On Friday, the Trump administration officially gave TransCanada permission to build the Keystone XL Pipeline.
The State Department said that Tom Shannon, the undersecretary for political affairs, issued the permit citing that building Keystone is in best interest of the U.S. The Secretary of State Rex Tillerson recused himself due to his previous experience with Exxon Mobil.
“In making his determination that issuance of this permit would serve the national interest, the under-secretary considered a range of factors, including but not limited to foreign policy; energy security; environmental, cultural, and economic impacts; and compliance with applicable law and policy,” said the State Department.
White House press secretary Sean Spicer tweeted early Friday morning that the president would be discussing the pipeline later that morning.
The permit, which was previously rejected by Obama’s administration due to the climate change issue, was approved only two months after President Donald Trump signed a memorandum reliving the project.
“The move by the State Department comes 16 months after Obama blocked construction of the 1,200-mile pipeline, which would ship crude from Canada’s western oil-sands region to refineries on the Gulf Coast. The pipeline became the subject of major lobbying efforts by both oil industry supporters and environmental groups, which turned the project into the focus of their climate change campaigns,” writes Politico.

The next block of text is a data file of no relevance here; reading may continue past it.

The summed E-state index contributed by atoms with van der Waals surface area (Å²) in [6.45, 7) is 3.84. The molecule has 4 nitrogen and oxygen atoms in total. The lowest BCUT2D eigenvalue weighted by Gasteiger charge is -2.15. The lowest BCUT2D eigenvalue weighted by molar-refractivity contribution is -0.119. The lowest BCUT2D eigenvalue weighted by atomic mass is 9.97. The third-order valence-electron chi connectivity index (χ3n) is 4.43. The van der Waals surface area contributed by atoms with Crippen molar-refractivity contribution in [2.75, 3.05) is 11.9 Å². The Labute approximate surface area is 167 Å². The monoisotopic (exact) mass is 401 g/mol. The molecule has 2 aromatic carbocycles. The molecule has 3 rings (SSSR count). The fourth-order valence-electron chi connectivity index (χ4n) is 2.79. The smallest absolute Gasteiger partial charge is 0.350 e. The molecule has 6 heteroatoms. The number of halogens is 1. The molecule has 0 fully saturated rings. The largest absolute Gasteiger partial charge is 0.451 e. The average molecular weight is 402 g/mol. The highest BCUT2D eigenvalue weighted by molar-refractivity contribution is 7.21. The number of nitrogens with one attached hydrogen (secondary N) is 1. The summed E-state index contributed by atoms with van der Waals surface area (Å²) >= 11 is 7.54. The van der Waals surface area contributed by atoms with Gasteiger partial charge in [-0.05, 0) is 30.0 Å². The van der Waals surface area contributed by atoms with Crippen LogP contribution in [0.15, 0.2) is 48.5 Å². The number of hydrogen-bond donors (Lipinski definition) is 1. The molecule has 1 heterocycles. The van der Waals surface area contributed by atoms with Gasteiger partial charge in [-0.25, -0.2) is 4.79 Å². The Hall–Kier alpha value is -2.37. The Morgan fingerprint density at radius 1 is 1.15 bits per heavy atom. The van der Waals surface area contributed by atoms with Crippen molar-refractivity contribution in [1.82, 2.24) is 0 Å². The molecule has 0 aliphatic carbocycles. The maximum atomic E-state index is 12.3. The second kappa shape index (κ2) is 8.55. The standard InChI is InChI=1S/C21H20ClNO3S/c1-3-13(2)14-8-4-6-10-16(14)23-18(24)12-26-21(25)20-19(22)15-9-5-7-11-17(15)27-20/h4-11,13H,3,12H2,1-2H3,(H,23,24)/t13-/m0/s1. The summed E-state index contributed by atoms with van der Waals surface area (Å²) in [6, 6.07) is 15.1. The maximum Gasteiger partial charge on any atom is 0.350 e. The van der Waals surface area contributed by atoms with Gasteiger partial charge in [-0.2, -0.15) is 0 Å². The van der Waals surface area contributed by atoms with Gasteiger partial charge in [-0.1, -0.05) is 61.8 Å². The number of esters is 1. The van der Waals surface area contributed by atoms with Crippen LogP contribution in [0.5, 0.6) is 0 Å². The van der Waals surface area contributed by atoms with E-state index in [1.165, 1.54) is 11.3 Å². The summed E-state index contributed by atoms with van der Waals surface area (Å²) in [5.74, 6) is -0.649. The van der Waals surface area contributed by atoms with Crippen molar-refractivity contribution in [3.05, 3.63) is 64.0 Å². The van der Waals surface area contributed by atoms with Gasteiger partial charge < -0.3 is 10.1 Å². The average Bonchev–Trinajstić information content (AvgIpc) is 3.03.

President Trump promised to quickly approve the $8 billion project on his campaign trail.
“This is a significant milestone for the Keystone XL project,” said Russ Girling, president of TransCanada Corp.,in a statement. “We greatly appreciate President Trump’s Administration for reviewing and approving this important initiative and we look forward to working with them as we continue to invest in and strengthen North America’s energy infrastructure.”
TransCanada also said it must “engage key stakeholders and neighbors throughout Nebraska, Montana and South Dakota to obtain the necessary permits and approvals to advance this project to construction.”
However, this is just the first hurdle. State officials in Nebraska have to approve the permit, which could take up to 6 months.
The State Department has estimated that the project will create 42,100 jobs. most of which are temporary. But, supporters of pipeline projects advocate that they are needed to improve the country’s energy industry.
“After many years of unfortunate delays and partisan posturing, Keystone XL pipeline finally got the green light it has long deserved,” said Thomas Donohue, U.S. Chamber of Commerce president in a statement. “This pipeline, and countless other projects around the nation, will improve America’s energy security, create jobs, and help get the economy back on track.”
Author’s note: This is just another example of Trump getting right down to business and executing a campaign trail promise.